Bangkok climate change talks winding up
(dpa) - A UN-sponsored climate change meeting in Bangkok started to wind up late Friday after hours of delay blamed on strong disagreements between the developing and developed countries on the future work schedule, sources said.
The plenary sessions of the five-day meeting, scheduled to start at 3 pm, opened at 7:10 pm instead, and were expected to end by 10 pm.
"It will end at 9:30 at the latest because after that we have no interpreters," said Yvo de Boer, executive secretary of the United Nations Framework Convention on Climate Change (UNFCCC), the host of the Bangkok talks.
There were two tracks of talks at the Bangkok meeting. The ad hoc working group on further commitments to the Kyoto Protocol held the first plenary session Friday, but it was still unclear whether the second, more controversial, ad hoc working group on the Bali Action Plan would be wrapped up Friday.
Developed and developing nations at the Bali Action Plan meeting disagreed on which topics should be prioritized at upcoming workshops on the main topics - sectoral mechanisms, mitigation, deforestation, technology transfer and finance.
Japan, which has been pushing for setting sectoral targets for industries at the Bangkok meeting as a means of committing the developing countries to emission cuts, was at the heart of the controversy.
"It was stupid of Japan," said Yurika Ayukawa, of World Wildlife Fund (WWF) Japan. "They wanted China, India, Brazil and Mexico to come on board and they came up with a proposal that scared them away."
Japan's sectoral approach to cutting carbon emissions has been critcized as a backdoor means of forcing developing countries to commit to emissions cuts, something only industrialized countries have committed to under the Kyoto Protocol.
In Bangkok, Japan dropped its sectoral targets for all countries proposal but pushed for a "sectoral mechanism" for cutting emissions. Tokyo has pushed to put sectoral mechanism as a priority for upcoming workshops on climate change.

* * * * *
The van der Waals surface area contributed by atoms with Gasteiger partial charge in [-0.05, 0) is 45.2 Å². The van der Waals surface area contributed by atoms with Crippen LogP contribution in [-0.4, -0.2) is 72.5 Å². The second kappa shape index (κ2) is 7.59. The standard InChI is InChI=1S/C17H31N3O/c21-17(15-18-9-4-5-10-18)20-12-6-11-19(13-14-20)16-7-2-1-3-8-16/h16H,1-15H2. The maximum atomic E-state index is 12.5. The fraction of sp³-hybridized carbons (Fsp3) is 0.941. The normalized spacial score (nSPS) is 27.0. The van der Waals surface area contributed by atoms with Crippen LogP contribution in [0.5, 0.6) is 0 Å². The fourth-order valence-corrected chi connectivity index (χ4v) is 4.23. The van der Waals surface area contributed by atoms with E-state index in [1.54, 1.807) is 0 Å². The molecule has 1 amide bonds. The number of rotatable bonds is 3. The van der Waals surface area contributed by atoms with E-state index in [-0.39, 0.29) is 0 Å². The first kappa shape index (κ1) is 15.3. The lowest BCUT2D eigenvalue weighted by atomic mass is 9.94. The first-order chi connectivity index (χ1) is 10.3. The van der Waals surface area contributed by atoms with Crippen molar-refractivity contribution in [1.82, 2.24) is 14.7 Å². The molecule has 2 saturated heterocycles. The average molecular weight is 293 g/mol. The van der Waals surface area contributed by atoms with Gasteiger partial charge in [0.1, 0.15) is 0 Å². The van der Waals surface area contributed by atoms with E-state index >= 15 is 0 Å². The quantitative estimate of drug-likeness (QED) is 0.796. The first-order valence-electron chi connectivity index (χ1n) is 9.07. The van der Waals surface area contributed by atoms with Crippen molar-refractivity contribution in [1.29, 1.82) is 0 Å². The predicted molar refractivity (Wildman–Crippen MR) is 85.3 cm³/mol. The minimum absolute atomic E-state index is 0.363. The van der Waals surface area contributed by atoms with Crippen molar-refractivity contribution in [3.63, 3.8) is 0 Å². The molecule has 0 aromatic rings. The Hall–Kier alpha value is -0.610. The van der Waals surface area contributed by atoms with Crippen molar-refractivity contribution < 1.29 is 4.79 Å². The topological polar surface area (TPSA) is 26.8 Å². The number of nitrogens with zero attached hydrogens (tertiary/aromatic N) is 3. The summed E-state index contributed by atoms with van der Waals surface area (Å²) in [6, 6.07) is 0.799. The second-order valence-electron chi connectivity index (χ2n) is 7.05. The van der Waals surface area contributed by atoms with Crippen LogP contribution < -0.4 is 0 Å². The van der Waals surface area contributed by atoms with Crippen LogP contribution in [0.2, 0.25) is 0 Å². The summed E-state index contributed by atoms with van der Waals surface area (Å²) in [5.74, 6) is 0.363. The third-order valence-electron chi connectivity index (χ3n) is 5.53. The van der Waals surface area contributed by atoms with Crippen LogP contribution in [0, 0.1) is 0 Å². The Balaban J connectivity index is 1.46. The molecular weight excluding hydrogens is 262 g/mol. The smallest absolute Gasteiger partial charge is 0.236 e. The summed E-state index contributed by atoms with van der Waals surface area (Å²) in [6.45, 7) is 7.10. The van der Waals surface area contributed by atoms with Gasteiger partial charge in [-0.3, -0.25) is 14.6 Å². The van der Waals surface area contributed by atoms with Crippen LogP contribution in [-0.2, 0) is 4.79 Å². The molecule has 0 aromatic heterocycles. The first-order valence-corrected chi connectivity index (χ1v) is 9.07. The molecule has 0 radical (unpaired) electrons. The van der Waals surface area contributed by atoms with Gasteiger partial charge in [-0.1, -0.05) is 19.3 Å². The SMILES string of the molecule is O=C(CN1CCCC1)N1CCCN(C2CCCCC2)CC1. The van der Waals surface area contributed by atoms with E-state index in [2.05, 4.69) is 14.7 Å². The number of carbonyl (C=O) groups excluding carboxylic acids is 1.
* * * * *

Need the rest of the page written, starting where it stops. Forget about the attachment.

"The Japanese want their sectoral mechanism workshop before the G8, and the developing countries say that this is a Trojan Horse for sectoral targets," said Bill Hare of Greenpeace International.
The Bangkok meeting is the first major world conference since the Bali breakthrough in December, which set a road map for strengthening international action on climate change.
It was tasked with setting the agenda for talks to be concluded next year on concrete plans to halt increases in global carbon emissions by 2015 and dramatically cut them by 2050.
This week's meeting was also working on rules for industrialized countries to meet their commitments under the Kyoto Protocol to cut carbon emissions within 10 to 15 years as the first real step toward slowing global warming.
"We have just one and a half years to complete negotiations on what will probably be the most complex international agreement that history has ever seen," said Yvo de Boer, executive secretary of the host UN Framework Convention on Climate Change.
Given the time constraints, many observers said they believed the most substantive outcome from the Bangkok talks would be an agreement to increase the number and length of of negotiations, which would require new financing.
The next major climate-change meeting is planned later this year in Poznan, Poland, and then the finale in Copenhagen in 2009. There will be several workshops between those two meetings.
The Bangkok talks drew about 1,200 delegates from 163 countries.